Vaccine manufacturers then have to submit a Biologics License Application to the FDA, which includes data from clinical and non-clinical trials, technical information, labeling information, and more. In Pfizer’s case, this application built upon the extensive data submitted to support its emergency use authorization.
"The public and medical community can be confident that although we approved this vaccine expeditiously, it was fully in keeping with our existing high standards for vaccines in the U.S.," said Peter Marks, the director of the FDA’s Center for Biologics Evaluation and Research.
Regulation of pesticides in the food supply is shared between the Environmental Protection Agency and the FDA. The regulations concern the safety of the pesticides used in growing food, and how much pesticide residue can remain on food without causing harm. This residue is often measured in parts per million.
Simply put, the EPA sets the allowable limits on pesticide residue that would be safe for human consumption, and the FDA is responsible for enforcing these limits. The limits apply to food that’s imported or grown in the U.S.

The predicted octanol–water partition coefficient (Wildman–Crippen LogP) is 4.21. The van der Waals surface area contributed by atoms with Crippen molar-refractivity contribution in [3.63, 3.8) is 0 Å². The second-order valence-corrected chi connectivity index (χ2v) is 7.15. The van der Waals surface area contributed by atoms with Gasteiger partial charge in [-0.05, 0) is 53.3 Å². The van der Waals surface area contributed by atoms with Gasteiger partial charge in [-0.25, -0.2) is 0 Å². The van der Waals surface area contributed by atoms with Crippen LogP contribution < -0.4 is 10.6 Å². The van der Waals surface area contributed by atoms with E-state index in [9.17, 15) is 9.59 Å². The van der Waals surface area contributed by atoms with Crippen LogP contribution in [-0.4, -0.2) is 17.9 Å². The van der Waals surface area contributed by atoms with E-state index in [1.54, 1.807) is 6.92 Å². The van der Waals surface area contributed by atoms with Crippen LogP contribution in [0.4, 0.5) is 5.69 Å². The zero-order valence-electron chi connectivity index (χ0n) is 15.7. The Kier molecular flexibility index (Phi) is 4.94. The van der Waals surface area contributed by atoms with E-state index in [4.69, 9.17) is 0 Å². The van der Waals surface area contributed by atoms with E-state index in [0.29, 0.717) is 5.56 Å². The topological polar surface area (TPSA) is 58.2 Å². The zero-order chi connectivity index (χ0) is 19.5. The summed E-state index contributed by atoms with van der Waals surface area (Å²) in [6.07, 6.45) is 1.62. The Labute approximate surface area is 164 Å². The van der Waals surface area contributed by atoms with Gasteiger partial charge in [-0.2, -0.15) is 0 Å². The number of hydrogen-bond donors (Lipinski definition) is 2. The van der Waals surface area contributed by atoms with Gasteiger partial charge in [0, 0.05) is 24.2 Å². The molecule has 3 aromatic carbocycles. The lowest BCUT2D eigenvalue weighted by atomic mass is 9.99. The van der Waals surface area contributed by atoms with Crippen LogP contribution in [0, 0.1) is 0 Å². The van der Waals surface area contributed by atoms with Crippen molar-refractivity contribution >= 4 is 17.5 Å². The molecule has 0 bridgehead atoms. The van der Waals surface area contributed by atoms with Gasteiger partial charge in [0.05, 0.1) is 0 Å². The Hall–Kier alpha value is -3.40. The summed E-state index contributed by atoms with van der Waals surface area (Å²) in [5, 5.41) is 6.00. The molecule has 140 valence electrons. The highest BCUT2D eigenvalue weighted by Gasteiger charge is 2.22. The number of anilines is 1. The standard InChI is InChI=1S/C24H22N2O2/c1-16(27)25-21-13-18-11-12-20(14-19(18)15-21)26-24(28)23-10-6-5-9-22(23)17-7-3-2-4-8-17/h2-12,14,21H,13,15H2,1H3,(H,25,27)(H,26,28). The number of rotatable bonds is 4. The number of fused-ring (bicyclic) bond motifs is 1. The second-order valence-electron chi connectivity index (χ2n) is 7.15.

In setting the limits, the EPA examines factors such as the pesticide’s toxicity, how much growers apply and how it breaks down.
One way the FDA enforces these limits is through its Pesticide Residue Monitoring Program, which tests a variety of food samples every year to see whether they meet federal guidelines for over 800 pesticides and chemicals.
"Very small amounts of pesticides that may remain in or on fruits, vegetables, grains, and other foods decrease considerably as crops are harvested, transported, exposed to light, washed, prepared and cooked," EPA spokesperson Tim Carroll said. "The EPA agrees with experts who recommend consuming a varied diet that includes many fruits and vegetables, and washing them first with plain water to remove dirt, bacteria and pesticide residues."
Under law, the EPA is also required to reevaluate the safety of existing pesticides, although that doesn’t mean the agency isn’t subject to political and industry pressures.
In 2017, then-EPA Administrator Scott Pruitt rejected the agency’s recommendation to ban using chlorpyrifos on food, a pesticide linked to neurological damage in children.
This year, the EPA reversed the decision and announced that it would ban the pesticide, but it will take time to phase out its use on food completely.